Sometimes life presents you with sweet dilemmas. I've read people on Twitter ask what to do with too many figs, peaches, or tomatoes. If only I had those worries! Then last week, my friend Cindy gave me a bunch of Italian plums that were super ripe.

At first, I thought of making a pie, but I really don't need the extra calories. Next idea was a plum chutney, but that required chopping, browning and stirring, and time was not plentiful last week. So at the end I decided to make popsicles!

6 plums, halved, pit removed
juice of 1 orange
juice of 1/2 lemon

1) In a food processor puree plums with orange and lemon juice.
2) Give the mixture a taste: add more lemon juice or orange juice or sugar if you wish. I thought mine was perfect.
3) Fill the popsicles molds and stick in the freezer (I had enough for 4 popsicles and a "shot" of juice).

This is an unbelievable healthy, naturally sweet and a fun snack or even dessert?

If you like this idea, try blueberry pomegranate and mango melon flavors! Please chime in with your favorite combos!


Blueberry & coconut scones with lemon zest

Remember that earlier this week I bought buttermilk to make Adobo Buttermilk Chicken with Onions? Well, the marinade used only one cup of buttermilk, and there was plenty left over to use in another recipe.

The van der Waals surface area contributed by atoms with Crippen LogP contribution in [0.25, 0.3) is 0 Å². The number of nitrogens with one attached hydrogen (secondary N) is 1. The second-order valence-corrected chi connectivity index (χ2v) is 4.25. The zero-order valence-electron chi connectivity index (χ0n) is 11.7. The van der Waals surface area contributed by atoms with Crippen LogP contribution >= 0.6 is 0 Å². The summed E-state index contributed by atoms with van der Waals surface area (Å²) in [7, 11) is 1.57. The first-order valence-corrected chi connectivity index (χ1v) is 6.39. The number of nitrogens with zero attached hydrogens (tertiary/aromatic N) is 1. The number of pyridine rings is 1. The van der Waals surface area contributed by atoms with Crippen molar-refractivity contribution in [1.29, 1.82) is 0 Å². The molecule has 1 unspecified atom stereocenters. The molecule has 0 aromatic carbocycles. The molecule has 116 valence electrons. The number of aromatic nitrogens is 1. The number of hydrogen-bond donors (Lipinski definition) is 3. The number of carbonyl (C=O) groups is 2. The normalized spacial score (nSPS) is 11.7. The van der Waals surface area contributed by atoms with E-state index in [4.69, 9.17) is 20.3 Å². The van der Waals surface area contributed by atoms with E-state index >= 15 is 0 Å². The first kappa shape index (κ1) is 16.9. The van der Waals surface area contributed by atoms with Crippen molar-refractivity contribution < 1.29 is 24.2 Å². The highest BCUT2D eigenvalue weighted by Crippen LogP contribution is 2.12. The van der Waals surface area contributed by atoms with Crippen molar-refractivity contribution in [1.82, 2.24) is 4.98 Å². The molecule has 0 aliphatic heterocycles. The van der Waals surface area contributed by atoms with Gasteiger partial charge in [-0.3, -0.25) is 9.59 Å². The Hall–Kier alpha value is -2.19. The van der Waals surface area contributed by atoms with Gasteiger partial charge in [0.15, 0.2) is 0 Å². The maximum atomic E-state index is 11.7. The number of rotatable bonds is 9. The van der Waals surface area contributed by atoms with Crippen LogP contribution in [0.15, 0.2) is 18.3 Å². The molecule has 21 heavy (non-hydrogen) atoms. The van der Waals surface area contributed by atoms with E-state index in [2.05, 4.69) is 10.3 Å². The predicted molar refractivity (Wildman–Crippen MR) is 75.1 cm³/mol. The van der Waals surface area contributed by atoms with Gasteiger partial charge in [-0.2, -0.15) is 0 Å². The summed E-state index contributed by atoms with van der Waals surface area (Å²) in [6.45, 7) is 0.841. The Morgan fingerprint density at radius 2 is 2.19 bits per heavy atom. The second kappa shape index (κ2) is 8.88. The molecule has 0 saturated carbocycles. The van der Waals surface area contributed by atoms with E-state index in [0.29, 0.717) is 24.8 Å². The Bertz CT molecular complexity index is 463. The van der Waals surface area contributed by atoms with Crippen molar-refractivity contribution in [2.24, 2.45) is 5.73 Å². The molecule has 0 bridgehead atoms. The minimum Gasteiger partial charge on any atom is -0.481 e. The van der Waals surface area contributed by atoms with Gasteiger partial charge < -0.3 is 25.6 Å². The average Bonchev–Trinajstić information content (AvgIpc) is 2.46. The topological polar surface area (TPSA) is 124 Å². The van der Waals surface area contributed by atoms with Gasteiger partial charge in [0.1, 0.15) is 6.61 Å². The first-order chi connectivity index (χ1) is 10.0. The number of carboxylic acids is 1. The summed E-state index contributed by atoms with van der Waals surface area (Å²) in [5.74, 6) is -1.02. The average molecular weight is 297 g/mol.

I decided to make scones! I've made scones in the past, and actually really liked this recipe for Dried Cherries & Orange Scones. But how fun would it be to make the exact same recipe? Not that much fun! Instead, I thought of using the leftover frozen blueberries I had and flavor the scones with lemon zest. But that's not all! While I was looking for baking soda, I discovered a bag sweetened shredded coconut left over from the time I made Chocolate Covered Macaroons, and thought why not add it to the scones!?

Blueberry & Coconut Scones with Lemon Zest

3 cups all purpose flour
1/2 cup sugar
2 1/2 teaspoons baking powder
1 teaspoon salt
1/2 teaspoon baking soda
zest of one lemon
3/4 cup (1 1/2 sticks) chilled unsalted butter, cut into 1/2-inch pieces
1 cup frozen blueberries
1 cup sweetened shredded coconut
1 cup chilled buttermilk


1. Preheat oven to 400°F.

2. Line baking sheet with parchment paper.

3. Sift flour, sugar, baking powder, salt and baking soda into large bowl. Mix in lemon zest. Add butter and rub it with fingertips until mixture resembles coarse meal. Mix in frozen blueberries and shredded coconut.

4. Gradually add buttermilk, tossing with fork until moist clumps form.

5. Turn dough out onto lightly floured work surface. Knead briefly to bind dough, about 4 turns. Form dough into 1-inch-thick round. Using a small biscuit cutter dipped into flour, make about 20 small round scones.

6. Bake for about 25 minutes. Let cool slightly and serve immediately.

Turns out, adding shredded coconut changes the texture of these scones by quite a bit. They definitely turned out wetter and chewier than regular scones. I did not mind it that much, but next time I'll leave the shredded coconut out. Still, it was a fun experiment.